If there is no de-SPAC transaction that takes place within the specified period, which usually is two years, the holders of SPAC shares will redeem them for $10 each, and the SPAC is dissolved. In such a scenario, the founder loses his/her seed capital, SPAC warrants turn worthless, and underwriters will not receive their deferred fees.
Investing in SPACS is more or less similar to investing in the stock market. Investors will have to do primary research and consider factors that can influence the SPAC in the short and long term. The following are certain areas that investors should look into before investing in a SPAC:
When investing in a SPAC, investors need to look at the founding or management team behind it. Investors must do their due diligence on the SPAC members who will be responsible for negotiating contracts with privately held companies.
Generally, founding members with a strong reputation bring a lot of attention to the SPACs. Such founding members have a proven track record and a demonstrated ability to find suitable target businesses. SPACs with stellar founding members typically command a premium.
A SPAC often declares the acquisition candidate, the target sector, or an investment theme, which helps investors select the right SPAC. An investor looking to invest in the health sector could thus focus on the SPACs targeting that market.
The size of the SPAC is indicative of the size of the target company, and the confidence in SPAC management. Successful managers like Chamath typically look at SPAC sizes greater than $500m.
SPAC sponsors typically receive 20% of the common equity in the SPAC for a much lower investment. The sponsor’s investment can be 3% – 5% of the IPO proceeds, which is often in the range of $5-15 million. The larger the sponsor’s investment, the more confidence investors have in the management.
The terms of warrants can vary significantly between SPACS. Investors must take a closer look at the expiry date of warrants, exercise price, the circumstances under which the SPAC may be able to redeem the warrants, and expected dilution from the exercise of all warrants.
Typically, a trust account holds the IPO proceeds and invests them in relatively safe interest-bearing instruments. SPACs may pay a small interest to investors from this earning, and use part of it for its expenses and taxes. It’s one of the smallest factors for consideration but can make a difference in case of redemption from an unsuccessful SPAC.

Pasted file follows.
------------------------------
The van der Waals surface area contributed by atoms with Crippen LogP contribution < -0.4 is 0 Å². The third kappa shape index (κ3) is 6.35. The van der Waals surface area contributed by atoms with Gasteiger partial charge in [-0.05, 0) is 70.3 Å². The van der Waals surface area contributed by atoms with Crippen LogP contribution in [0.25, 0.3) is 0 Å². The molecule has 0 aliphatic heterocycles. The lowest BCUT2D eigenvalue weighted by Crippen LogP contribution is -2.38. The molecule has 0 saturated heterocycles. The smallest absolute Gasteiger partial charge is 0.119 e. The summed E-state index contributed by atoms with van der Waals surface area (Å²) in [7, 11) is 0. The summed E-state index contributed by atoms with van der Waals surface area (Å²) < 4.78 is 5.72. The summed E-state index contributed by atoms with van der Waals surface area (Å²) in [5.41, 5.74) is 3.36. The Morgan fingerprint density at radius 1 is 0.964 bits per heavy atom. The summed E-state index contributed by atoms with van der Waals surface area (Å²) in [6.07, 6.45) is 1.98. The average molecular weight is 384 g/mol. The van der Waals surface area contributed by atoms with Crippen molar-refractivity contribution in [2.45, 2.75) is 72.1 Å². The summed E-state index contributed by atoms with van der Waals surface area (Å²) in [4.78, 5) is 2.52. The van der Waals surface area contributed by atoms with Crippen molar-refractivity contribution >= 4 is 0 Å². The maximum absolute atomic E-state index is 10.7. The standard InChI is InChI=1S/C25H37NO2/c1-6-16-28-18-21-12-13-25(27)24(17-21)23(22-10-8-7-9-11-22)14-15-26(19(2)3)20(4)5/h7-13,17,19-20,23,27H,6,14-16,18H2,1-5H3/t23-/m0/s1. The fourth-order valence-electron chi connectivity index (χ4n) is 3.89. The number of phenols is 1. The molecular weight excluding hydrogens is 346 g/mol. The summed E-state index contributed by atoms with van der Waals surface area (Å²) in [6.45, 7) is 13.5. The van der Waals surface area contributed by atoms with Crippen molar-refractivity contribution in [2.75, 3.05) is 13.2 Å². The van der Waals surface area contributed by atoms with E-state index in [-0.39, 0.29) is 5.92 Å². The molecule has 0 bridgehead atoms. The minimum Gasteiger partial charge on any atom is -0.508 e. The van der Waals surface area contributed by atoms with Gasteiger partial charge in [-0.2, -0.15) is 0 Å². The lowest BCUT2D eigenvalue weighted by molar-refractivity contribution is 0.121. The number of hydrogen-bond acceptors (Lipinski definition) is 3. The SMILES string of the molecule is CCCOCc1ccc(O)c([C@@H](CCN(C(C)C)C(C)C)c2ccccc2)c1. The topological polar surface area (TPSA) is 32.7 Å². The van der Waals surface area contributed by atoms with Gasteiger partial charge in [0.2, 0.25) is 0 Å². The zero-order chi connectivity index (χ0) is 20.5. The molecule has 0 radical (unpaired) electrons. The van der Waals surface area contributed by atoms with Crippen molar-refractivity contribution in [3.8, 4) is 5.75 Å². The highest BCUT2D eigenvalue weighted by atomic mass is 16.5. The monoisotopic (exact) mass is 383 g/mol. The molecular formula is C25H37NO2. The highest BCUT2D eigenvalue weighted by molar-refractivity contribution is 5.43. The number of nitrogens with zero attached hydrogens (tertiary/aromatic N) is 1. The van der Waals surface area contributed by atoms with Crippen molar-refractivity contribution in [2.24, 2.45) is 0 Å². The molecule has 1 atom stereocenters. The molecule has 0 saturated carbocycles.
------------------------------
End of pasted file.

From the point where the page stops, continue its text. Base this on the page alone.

Since 2020, many big names have sprung up, benefitting from SPACs, while some popular companies went public. The SPAC popularity helped companies raise billions of dollars without going through the tedious IPO process.
Notably, the most prominent person riding the SPAC wave is none other than Venture Capitalist and Social Capital CEO Chamath Palihapitiya. Also known as SPAC king, Palihapitiya was early to the SPAC wave, sponsoring a blank-check company that merged with Richard Branson’s space startup Virgin Galactic in late 2019. Since then, the former Facebook executive has sponsored SPAC IPOs for online real estate firm Opendoor and health insurance company Clover Health. Palihapitiya has three more blank-check companies on the market, with one in agreement to take Fintech startup SoFi public. So far, Palipithiya has gained an estimated $1.2B just from SPACs.
Another popular SPAC merger is Nikola, an electric vehicle maker. The company hadn’t produced a single vehicle but was one of the biggest IPOs of 2020, as soaring shares pushed its founder Trevor Milton’s net worth to more than $8B. However, this SPAC was didn’t fly as high as investors expected it to. Acquisition and allegations against Trevor for lying about the technology used forced him to resign as CEO. The series of events highlighted the lack of due diligence in the SPAC process compared to the standard IPO and brought in some criticism and skepticism surrounding SPACs.
However, it wasn’t enough to stop the SPACs from surging in popularity. Here are some other notable companies that used a SPAC to go public:
SPACs have become so popular and investment-worthy for entrepreneurs that they even invited celebrity interest. Recently, stars like Shaquille O’Neal, Alex Rodriguez, and David Geffen are amongst a few to join the SPAC wave.
Investing in SPACs is similar to investing in publicly traded companies. If you’re in India, you can now sign up for Winvesta, and use the platform to invest in SPACs along with 3500+ other US stocks and ETFs. Winvesta has 50+ SPACs available on the platform and we are constantly adding new ones. To see the available SPACs, go here, and use the sector filter to select SPAC.
To start investing, download the Winvesta app here.